Intertidal Zone Ecosystems, continued

III. Rocky Shores --
        E. Tropical Intertidal Shores -- not as well studied
        1. more herbivorous fishes and crabs; more predaceous fish
        2. intense consumer pressure, desiccation, extreme heat

        3. high intertidal - barnacles; mid to low - mostly encrusting algae (26-90%) with
                few sessile animals; only in low intertidal is there high diversity
        4. no keystone species that prevent overgrowth by superior competitors
        5. persistent herbivory on invertebrates and fleshy algae maintains crustose algae
        6. recruitment may be important

    F. Patchiness -- small scale patterns within bigger picture
        1. temporally and spatially variable
        2. slope
        3. rock texture (rock type, cracks)
        4. wave action (storms…)
        5. desiccation differences (aspect of rock)
        6. clones -- create local patchiness -- actively fight each other

        7. sweeping clear of patches
        8. territoriality
        9. succession in disturbed patches
        10. random events
    G. Succession
        1. quick colonists of disturbed areas -- opportunistic or fugitive species
            a. small filamentous green and red algae
            b. small animals (e.g., hydroids )

        2. seasonal succession
        3. Evidence for inhibition and facilitation model
            a. Inhibition model example
            b. Facilitation model example
    H. Age Structure
        1. major long-lived species are invertebrate animals
        2. sometimes areas are dominated by a single year class -- time when settlement or survivorship was good
        3. may be few young in certain areas 

    I. Tide Pools
        1. many organisms are similar to those of the surrounding rocky intertidal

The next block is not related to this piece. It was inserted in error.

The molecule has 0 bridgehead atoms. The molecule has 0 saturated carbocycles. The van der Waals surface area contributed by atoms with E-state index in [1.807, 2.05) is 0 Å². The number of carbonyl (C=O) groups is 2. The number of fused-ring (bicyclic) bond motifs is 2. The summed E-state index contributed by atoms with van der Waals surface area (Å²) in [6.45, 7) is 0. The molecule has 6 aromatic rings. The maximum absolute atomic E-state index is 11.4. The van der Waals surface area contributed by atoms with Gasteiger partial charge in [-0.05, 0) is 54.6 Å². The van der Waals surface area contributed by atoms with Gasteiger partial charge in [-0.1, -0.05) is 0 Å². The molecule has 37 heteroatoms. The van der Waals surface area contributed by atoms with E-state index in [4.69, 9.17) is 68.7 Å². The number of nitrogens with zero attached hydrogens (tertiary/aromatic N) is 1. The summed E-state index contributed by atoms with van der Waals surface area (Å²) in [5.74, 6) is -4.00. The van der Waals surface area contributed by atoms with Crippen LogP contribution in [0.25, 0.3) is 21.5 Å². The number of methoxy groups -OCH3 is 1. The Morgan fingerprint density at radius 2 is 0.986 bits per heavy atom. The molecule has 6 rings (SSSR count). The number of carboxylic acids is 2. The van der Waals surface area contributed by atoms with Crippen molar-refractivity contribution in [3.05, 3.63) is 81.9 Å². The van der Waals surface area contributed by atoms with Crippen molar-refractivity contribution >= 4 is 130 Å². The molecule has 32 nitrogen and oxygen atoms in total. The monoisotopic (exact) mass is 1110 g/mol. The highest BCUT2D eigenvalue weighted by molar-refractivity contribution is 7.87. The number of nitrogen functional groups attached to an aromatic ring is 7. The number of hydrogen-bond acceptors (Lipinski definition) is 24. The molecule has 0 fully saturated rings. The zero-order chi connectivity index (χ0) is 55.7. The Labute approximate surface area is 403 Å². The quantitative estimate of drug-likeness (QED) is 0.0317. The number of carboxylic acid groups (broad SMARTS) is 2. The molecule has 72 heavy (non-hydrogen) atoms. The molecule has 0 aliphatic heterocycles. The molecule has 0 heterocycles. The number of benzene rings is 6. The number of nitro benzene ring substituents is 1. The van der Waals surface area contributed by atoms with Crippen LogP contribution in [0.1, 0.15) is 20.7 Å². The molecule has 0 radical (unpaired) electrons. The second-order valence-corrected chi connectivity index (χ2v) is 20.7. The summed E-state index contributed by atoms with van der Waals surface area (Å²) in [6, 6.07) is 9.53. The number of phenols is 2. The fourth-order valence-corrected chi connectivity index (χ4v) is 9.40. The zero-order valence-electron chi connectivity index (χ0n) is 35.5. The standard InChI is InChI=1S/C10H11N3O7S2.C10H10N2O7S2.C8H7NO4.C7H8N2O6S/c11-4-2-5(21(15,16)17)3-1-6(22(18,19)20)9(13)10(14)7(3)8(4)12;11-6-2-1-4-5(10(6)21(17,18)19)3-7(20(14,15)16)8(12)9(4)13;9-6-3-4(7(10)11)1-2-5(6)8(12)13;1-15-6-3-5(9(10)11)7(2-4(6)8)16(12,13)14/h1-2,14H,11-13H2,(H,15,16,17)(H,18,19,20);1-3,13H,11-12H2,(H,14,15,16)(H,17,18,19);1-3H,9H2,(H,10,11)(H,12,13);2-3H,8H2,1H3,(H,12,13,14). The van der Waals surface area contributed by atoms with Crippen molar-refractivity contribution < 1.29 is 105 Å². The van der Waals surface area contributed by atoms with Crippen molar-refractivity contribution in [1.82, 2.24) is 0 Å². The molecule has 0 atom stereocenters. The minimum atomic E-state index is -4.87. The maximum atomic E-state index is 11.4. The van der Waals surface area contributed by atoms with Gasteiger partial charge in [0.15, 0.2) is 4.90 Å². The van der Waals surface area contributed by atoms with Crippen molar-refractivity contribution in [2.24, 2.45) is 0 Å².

2. higher tidal pools - fewer species and lower biomass than lower tidal pools

        3. refuges from desiccation
        4. large temperature variations
        5. salinity changes
        6. oxygen concentration changes as heat up
        7. larger pools experience smaller physical changes
        8. grazing effects example

J.      Cobble beaches

1.      prone to disturbance

2.      extreme temperature changes (rock heats quickly)

3.      few organisms

4.      if salt marsh plants colonize, can stabilize and promote species diversity

IV. Sandy Shores
    A. Types
        1. sand flats -- less exposure, little or no slope, large numbers of macro-organisms are on the surface
        2. sand beaches -- exposed, more wave action, pronounced slope; most organisms are buried
            a. dissipative beach -- wave energy is spread over a wide, flat surf zone; fine sediments
            b. reflective beach -- wave action hits the beach face directly; sediment is coarse; steep slope
    B. Environmental Conditions
        1. no solid place for attachment
        2. wave action -- waves move and sort sand grains
        3. slope
        4. particle size is important -- determined by the previous two factors –
        5. swash -- water running up a beach after a wave breaks -- carries particles
        6. backwash -- water flowing back down the beach -- removes particles
        7. deeper sediments -- temperature and salinity are buffered; no UV radiation
        8. oxygen can become limiting
    C. Adaptations of Organisms
        1. ability to burrow within the sediment and remain there

        2. reproduction - often timed with lunar cycle
        3. predation avoidance
        4. respiration - preventing clogging by sand

    D. Types of Organisms
        1. no large flowering plants or algae occur on open beaches
        2. low primary production - only within the upper few cm of sediments
            a. phytoplankton and detritus are the main sources of energy
            b. suspension (filter feeding common) and deposit feeding (less common)

            c. also carrion feeding
            d. few carnivores on the open beach (polychaetes and moon snails); on sand flats are crabs, snails and horseshoe crab, Limulus)
        3. no large sessile animals
        4. polychaete worms, bivalve mollusks (prefer protected beaches) and crustaceans (more abundant on exposed beaches)
        5. number of species increases in less exposed areas, but the highest biomass is in more exposed places
    E. Community Organization on Exposed Sand Beaches
        1. wave action makes it difficult to study
        2. food -- dead algae and animals (POM), DOM, plankton and benthic algae
        3. three-zone division
            a. highest parts similar to the supralittoral fringe 

            b. midlittoral area is more variable -- isopods, sand crabs
            c. infralittoral fringe or surf zone  -- greatest number of species
        4. are many tidal migrations (few sessile organisms)
        5. may be seasonal changes